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Piano Trios
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Josef RHEINBERGER (1839-1901)
Piano Trios: No.1 Op.34 (1862 revised 1867); No.2 Op.112 (1878); No.3 Op.121 (1880); No.4 Op.191 (1898)
Trio Parnassus
Recorded April 1991 and January 1992, Fürstliche Reitbahn, Bad Arolsen
MDG 303 0419-2 [59.06 + 61.52]



Rheinberger’s trios span the bulk of his creative compositional life. They’re big, strong-boned works, crafted with great skill and imagination and not with the whiff of academicism that’s often a charge levelled against them and indeed against Rheinberger. That said the earliest, his Op.34 which dates from 1862 (revised five years later), is shaped in rather too formally four-square a fashion, each movement lasting a symmetrical - give or take - nine minutes. The slow movement as so often with him is wistful rather than mordant or truly expressive; there’s plenty of room here for the glint and colour of the piano and for the Mendelssohnian influence to percolate, notwithstanding the little episode of dancery that forms its central panel. The Scherzo is fanciful, led by the piano, with a passage of drone imitation. The finale is a Hungarian frolic, which the Trio Parnassus relish – some pounding piano and rhythmic spice enliven it. The more compact 1878 trio, dedicated to Charles Hallé, is a more formally complete work that ironically less characterful than the earlier work. The to and fro of lyricism and stuttering that Rheinberger asks of his pianist in the opening movement is amusing and warm and though the little Minuet (and at only three minutes this is Lilliputian by his standards) is attractive and concise the trio as a whole doesn’t readily imprint itself on the mind.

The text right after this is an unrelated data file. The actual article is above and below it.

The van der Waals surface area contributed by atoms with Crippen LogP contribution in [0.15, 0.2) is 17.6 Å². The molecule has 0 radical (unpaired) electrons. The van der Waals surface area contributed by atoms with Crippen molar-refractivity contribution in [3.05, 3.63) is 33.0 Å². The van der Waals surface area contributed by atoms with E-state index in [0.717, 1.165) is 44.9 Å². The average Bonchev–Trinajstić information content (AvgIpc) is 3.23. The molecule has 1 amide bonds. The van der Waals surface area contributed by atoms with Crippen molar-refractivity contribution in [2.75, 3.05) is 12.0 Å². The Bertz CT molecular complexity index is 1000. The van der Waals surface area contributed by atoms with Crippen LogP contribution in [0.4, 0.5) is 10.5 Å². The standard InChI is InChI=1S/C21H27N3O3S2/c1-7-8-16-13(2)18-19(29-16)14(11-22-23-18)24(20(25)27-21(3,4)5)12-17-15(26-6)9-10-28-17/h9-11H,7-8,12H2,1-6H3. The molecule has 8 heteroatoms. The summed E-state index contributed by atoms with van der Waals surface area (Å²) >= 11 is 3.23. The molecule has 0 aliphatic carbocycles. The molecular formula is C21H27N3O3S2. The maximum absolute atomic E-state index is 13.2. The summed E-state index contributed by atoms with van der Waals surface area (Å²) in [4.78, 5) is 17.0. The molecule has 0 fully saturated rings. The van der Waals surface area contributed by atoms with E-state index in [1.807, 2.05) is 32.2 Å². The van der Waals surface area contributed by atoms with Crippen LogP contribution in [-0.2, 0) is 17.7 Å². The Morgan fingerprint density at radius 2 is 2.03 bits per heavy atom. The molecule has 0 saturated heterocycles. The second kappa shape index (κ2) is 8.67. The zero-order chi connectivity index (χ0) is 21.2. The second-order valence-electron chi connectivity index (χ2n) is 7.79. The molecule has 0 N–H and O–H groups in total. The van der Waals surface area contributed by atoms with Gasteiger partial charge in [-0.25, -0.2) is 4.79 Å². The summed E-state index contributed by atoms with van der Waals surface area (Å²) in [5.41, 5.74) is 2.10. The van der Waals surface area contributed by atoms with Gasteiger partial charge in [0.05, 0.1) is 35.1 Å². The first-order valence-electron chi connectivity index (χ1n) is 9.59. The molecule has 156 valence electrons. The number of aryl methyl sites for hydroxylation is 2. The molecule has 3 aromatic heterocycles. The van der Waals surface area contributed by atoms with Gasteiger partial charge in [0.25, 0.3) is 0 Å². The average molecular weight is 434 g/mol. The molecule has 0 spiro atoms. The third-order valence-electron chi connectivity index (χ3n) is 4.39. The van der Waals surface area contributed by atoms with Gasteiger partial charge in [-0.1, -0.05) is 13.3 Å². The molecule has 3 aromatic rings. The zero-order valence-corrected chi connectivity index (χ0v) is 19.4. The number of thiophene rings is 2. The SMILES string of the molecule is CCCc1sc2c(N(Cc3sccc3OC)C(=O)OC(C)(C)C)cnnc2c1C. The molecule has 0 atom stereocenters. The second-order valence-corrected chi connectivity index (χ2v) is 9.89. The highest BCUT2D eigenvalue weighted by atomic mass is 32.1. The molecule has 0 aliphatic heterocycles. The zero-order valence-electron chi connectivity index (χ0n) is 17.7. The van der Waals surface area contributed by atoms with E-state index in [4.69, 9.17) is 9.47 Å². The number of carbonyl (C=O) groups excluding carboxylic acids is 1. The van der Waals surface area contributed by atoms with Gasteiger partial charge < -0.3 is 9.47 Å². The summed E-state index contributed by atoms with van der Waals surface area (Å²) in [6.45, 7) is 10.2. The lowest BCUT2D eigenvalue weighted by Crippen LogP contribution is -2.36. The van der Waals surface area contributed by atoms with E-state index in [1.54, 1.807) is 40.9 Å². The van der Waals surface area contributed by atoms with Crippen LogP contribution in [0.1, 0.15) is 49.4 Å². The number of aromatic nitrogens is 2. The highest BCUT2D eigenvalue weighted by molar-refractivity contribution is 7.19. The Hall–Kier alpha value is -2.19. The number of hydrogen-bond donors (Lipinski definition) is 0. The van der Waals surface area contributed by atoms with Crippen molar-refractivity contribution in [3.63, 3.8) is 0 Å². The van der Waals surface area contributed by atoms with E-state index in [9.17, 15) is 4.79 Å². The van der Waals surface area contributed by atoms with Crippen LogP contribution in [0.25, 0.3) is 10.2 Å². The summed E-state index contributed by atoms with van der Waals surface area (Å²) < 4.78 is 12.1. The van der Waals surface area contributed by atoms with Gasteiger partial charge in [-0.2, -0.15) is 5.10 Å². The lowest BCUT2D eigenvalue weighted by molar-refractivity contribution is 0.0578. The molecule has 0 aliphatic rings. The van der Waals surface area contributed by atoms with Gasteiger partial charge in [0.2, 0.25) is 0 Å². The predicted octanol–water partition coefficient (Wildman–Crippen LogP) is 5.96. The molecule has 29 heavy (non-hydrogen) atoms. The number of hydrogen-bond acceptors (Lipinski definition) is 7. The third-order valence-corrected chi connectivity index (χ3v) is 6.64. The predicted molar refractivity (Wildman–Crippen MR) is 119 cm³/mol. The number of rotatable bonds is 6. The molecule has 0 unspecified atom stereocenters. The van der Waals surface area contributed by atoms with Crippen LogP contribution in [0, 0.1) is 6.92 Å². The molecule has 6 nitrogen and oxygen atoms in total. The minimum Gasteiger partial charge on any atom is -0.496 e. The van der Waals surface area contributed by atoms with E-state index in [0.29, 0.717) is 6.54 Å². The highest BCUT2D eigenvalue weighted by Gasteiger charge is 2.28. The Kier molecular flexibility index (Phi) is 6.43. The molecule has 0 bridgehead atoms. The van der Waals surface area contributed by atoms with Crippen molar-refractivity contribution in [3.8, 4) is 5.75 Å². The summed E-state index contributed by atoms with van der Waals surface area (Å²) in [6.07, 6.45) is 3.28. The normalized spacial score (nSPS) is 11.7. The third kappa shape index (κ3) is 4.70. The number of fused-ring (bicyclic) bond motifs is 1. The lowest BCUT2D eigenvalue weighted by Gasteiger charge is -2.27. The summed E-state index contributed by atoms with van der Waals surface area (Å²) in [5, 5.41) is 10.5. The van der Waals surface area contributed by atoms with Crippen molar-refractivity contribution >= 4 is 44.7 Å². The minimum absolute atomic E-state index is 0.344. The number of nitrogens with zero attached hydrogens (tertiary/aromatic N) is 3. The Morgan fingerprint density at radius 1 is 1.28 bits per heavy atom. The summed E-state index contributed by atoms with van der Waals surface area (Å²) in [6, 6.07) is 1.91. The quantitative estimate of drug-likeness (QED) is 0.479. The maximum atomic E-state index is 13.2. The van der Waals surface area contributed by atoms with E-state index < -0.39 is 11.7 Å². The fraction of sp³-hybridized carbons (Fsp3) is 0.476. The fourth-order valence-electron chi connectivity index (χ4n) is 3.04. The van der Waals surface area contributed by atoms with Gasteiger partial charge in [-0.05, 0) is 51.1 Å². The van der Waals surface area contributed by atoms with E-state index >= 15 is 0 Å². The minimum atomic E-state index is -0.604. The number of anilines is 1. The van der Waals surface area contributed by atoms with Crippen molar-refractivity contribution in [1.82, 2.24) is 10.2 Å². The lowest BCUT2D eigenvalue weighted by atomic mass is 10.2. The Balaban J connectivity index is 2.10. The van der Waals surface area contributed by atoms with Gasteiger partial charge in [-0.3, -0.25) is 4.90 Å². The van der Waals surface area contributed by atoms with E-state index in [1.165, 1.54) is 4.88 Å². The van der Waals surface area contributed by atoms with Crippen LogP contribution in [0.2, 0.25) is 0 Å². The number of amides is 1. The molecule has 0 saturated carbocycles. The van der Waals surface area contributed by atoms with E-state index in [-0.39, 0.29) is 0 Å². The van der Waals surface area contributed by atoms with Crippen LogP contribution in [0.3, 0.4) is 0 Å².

The Third comes from a couple of years later and is a strongly Brahmsian affair exuding warmth and in the Romanza indulging in some quixotic and welcome rhythms and earthy vitality. Rheinberger was at his best when he discarded the antique gauze, the Mendelssohnian sliver and even, at times, the granitic Brahmsian rhetoric and just let himself go. Towards the end of his compositional life – and the last trio is a late one, from 1898 – he managed to inject more quickly humorous writing. There’s a deft throw away end to the Minuet (and Rheinberger loved his Minuets) as well as burgeoning romanticism in the slow movement which is generous without being fulsome. His heart was seldom on his sleeve, more in his pocket – but that’s no bad thing and his craftsmanship and ear for colour and balance are always there to savour. 

The performances are very acceptable indeed, the Trio Parnassus proving worthy ambassadors. There were times when I wanted them to etch things rather sharper and to cut rhythmic corners with greater incision, especially in the First trio and in the long opening movement of the last but there are benefits in their overview as well. 

Jonathan Woolf  


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